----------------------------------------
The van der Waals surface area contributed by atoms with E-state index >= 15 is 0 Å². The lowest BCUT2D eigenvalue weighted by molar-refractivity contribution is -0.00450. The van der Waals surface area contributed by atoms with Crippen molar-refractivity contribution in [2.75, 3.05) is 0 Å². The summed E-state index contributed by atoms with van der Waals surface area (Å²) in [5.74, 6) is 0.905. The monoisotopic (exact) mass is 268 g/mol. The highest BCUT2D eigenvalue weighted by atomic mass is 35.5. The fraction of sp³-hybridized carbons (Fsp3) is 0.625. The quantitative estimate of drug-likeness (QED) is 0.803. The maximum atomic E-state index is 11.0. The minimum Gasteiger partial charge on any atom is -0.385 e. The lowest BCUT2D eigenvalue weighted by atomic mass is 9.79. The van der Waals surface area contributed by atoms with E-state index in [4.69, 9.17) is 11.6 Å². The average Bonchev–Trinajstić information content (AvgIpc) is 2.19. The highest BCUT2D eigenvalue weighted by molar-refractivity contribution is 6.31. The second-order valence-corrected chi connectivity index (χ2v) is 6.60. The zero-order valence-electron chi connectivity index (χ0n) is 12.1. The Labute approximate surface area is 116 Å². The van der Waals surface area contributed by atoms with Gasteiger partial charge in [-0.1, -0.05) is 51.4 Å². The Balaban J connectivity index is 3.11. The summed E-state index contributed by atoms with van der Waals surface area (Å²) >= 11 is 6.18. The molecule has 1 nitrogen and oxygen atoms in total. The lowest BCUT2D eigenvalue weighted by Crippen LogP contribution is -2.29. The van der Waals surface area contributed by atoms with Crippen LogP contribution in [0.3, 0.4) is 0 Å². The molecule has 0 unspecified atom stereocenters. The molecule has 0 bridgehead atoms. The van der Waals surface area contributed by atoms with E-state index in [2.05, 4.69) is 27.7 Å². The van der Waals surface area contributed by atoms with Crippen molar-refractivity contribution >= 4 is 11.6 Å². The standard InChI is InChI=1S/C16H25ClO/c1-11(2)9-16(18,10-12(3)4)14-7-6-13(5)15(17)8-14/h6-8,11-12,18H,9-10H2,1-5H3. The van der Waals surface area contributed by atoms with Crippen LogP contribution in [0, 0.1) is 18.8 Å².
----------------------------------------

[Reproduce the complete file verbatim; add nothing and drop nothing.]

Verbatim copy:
The van der Waals surface area contributed by atoms with E-state index >= 15 is 0 Å². The lowest BCUT2D eigenvalue weighted by molar-refractivity contribution is -0.00450. The van der Waals surface area contributed by atoms with Crippen molar-refractivity contribution in [2.75, 3.05) is 0 Å². The summed E-state index contributed by atoms with van der Waals surface area (Å²) in [5.74, 6) is 0.905. The monoisotopic (exact) mass is 268 g/mol. The highest BCUT2D eigenvalue weighted by atomic mass is 35.5. The fraction of sp³-hybridized carbons (Fsp3) is 0.625. The quantitative estimate of drug-likeness (QED) is 0.803. The maximum atomic E-state index is 11.0. The minimum Gasteiger partial charge on any atom is -0.385 e. The lowest BCUT2D eigenvalue weighted by atomic mass is 9.79. The van der Waals surface area contributed by atoms with E-state index in [4.69, 9.17) is 11.6 Å². The average Bonchev–Trinajstić information content (AvgIpc) is 2.19. The highest BCUT2D eigenvalue weighted by molar-refractivity contribution is 6.31. The second-order valence-corrected chi connectivity index (χ2v) is 6.60. The zero-order valence-electron chi connectivity index (χ0n) is 12.1. The Labute approximate surface area is 116 Å². The van der Waals surface area contributed by atoms with Gasteiger partial charge in [-0.1, -0.05) is 51.4 Å². The Balaban J connectivity index is 3.11. The summed E-state index contributed by atoms with van der Waals surface area (Å²) >= 11 is 6.18. The molecule has 1 nitrogen and oxygen atoms in total. The lowest BCUT2D eigenvalue weighted by Crippen LogP contribution is -2.29. The van der Waals surface area contributed by atoms with Crippen LogP contribution in [0.3, 0.4) is 0 Å². The molecule has 0 unspecified atom stereocenters. The molecule has 0 bridgehead atoms. The van der Waals surface area contributed by atoms with E-state index in [2.05, 4.69) is 27.7 Å². The van der Waals surface area contributed by atoms with Crippen molar-refractivity contribution >= 4 is 11.6 Å². The standard InChI is InChI=1S/C16H25ClO/c1-11(2)9-16(18,10-12(3)4)14-7-6-13(5)15(17)8-14/h6-8,11-12,18H,9-10H2,1-5H3. The van der Waals surface area contributed by atoms with Crippen LogP contribution in [0, 0.1) is 18.8 Å².